Thursday, July 23, 2015

A woman's place

The universe may implode today, and if it does you can shake your fist and curse the Blob. That's because it will be my fault.

I always said the Ice Capades would play Hell if I ever agreed with Colin Cowherd, ESPN's outgoing radio blowhole (he's leaving to do ... I don't know, something). But yesterday I was dialing through the channels on my car radio, and up popped Cowherd.

He was talking about Becky Hammon, who made history last year when the San Antonio Spurs made her the NBA's first full-time woman assistant coach. Now she's done it again by coaching the Spurs' summer league team to the summer-league title.

(I know. You didn't know there was such a thing as a summer league title. Neither did I. But there is. They've got their own trophy and everything).

Anyway ... I tuned in just in time to hear Cowherd scoff at the notion that a woman couldn't be an NBA coach, because she was never an NBA player or the players wouldn't respect her or whatever.
Said he didn't recall much about Spurs' coach Gregg Popovich's sterling playing career. (He didn't have one). Suggested you ask LeBron James how much he respects David Blatt. (He clearly doesn't, or at least Blatt defers to LeBron on all matters).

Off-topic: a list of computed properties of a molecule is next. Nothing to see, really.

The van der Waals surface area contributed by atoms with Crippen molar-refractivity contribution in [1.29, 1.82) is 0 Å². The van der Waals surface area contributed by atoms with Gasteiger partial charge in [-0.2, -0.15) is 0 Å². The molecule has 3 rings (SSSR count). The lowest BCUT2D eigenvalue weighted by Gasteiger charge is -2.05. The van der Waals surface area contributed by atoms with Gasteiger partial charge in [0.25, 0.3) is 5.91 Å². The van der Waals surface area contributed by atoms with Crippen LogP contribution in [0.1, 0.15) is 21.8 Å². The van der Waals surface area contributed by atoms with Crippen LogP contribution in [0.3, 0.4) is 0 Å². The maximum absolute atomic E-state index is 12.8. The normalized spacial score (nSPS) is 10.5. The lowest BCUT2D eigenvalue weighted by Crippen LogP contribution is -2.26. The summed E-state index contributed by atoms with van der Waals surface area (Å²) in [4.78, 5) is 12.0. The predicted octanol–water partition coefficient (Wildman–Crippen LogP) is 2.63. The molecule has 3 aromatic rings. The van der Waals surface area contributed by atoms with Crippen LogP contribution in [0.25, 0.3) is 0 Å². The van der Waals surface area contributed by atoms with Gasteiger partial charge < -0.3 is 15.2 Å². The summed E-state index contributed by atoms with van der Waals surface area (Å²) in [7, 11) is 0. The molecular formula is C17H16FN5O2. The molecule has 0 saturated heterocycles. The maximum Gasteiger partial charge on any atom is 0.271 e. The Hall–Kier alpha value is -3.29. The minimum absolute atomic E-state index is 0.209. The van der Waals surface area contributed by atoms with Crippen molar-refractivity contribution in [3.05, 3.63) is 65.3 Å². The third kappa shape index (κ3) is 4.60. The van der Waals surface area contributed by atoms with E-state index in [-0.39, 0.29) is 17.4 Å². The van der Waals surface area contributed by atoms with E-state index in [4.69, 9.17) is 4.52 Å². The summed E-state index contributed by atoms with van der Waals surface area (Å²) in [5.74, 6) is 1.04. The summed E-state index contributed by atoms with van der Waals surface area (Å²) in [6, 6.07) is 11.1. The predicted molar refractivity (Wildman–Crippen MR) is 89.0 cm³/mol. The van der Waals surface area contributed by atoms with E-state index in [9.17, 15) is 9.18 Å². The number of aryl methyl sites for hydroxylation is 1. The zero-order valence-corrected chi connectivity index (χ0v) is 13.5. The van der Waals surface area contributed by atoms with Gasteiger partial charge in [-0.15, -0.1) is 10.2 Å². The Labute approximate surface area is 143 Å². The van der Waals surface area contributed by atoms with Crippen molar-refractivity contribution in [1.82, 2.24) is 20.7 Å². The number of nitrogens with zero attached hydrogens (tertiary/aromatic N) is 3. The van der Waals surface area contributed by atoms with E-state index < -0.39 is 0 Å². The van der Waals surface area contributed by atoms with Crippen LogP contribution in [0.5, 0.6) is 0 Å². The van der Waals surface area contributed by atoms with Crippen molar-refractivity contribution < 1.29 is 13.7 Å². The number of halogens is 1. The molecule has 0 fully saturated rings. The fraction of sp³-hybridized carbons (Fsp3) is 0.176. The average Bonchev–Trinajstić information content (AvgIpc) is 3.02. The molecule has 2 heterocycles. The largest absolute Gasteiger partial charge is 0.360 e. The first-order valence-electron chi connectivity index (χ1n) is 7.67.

Against my will, I found myself nodding along.

Because, yes, those are excellent points. That old saw about a successful coach having also to have been a player has been dull as dishwater for a long time. In fact, conventional wisdom now is that coaches who actually amounted to something as players generally fail. There are numerous examples, and untold examples (Popovich foremost among them) of successful coaches who never played a lick.

And here's the thing: Hammon was a successful player, for a long time, in the WNBA.  And the Spurs, by all accounts, do respect her. If a David Blatt can succeed coming out of the wilderness of overseas hoops, or a Brad Stevens can do it coming from Butler, why is it so outrageous to suggest Hammon could competently steer an NBA team because she came out of the WNBA?

This is, after all, modern times, whether you like that or not.  Even NBA commissioner Adam Silver says so.

 And so: You go, girl.

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